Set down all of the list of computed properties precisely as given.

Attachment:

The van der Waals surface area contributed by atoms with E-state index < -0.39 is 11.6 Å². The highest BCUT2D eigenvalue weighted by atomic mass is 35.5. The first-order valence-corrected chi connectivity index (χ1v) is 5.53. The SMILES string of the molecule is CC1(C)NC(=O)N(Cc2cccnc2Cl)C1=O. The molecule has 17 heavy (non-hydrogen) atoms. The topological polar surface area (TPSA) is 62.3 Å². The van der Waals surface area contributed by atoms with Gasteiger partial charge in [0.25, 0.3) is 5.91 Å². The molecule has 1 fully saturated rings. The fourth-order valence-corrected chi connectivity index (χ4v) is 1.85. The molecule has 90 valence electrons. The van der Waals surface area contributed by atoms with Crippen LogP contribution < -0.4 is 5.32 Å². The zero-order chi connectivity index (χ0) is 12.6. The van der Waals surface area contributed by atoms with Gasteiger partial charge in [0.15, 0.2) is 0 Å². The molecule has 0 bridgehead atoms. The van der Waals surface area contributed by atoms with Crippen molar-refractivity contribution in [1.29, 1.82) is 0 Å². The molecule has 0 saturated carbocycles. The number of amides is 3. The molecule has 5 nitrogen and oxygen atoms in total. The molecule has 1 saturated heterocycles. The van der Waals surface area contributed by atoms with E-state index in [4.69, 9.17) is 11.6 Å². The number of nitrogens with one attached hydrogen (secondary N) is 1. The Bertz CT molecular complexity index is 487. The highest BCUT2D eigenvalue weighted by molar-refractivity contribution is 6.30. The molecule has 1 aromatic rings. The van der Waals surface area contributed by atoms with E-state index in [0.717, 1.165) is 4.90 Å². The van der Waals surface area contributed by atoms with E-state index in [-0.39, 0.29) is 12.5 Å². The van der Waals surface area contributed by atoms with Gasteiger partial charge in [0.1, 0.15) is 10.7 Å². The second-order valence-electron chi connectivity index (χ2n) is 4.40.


The van der Waals surface area contributed by atoms with E-state index < -0.39 is 11.6 Å². The highest BCUT2D eigenvalue weighted by atomic mass is 35.5. The first-order valence-corrected chi connectivity index (χ1v) is 5.53. The SMILES string of the molecule is CC1(C)NC(=O)N(Cc2cccnc2Cl)C1=O. The molecule has 17 heavy (non-hydrogen) atoms. The topological polar surface area (TPSA) is 62.3 Å². The van der Waals surface area contributed by atoms with Gasteiger partial charge in [0.25, 0.3) is 5.91 Å². The molecule has 1 fully saturated rings. The fourth-order valence-corrected chi connectivity index (χ4v) is 1.85. The molecule has 90 valence electrons. The van der Waals surface area contributed by atoms with Crippen LogP contribution < -0.4 is 5.32 Å². The zero-order chi connectivity index (χ0) is 12.6. The van der Waals surface area contributed by atoms with Gasteiger partial charge in [0.15, 0.2) is 0 Å². The molecule has 0 bridgehead atoms. The van der Waals surface area contributed by atoms with Crippen molar-refractivity contribution in [1.29, 1.82) is 0 Å². The molecule has 0 saturated carbocycles. The number of amides is 3. The molecule has 5 nitrogen and oxygen atoms in total. The molecule has 1 saturated heterocycles. The van der Waals surface area contributed by atoms with E-state index in [4.69, 9.17) is 11.6 Å². The number of nitrogens with one attached hydrogen (secondary N) is 1. The Bertz CT molecular complexity index is 487. The highest BCUT2D eigenvalue weighted by molar-refractivity contribution is 6.30. The molecule has 1 aromatic rings. The van der Waals surface area contributed by atoms with E-state index in [0.717, 1.165) is 4.90 Å². The van der Waals surface area contributed by atoms with E-state index in [-0.39, 0.29) is 12.5 Å². The van der Waals surface area contributed by atoms with Gasteiger partial charge in [0.1, 0.15) is 10.7 Å². The second-order valence-electron chi connectivity index (χ2n) is 4.40.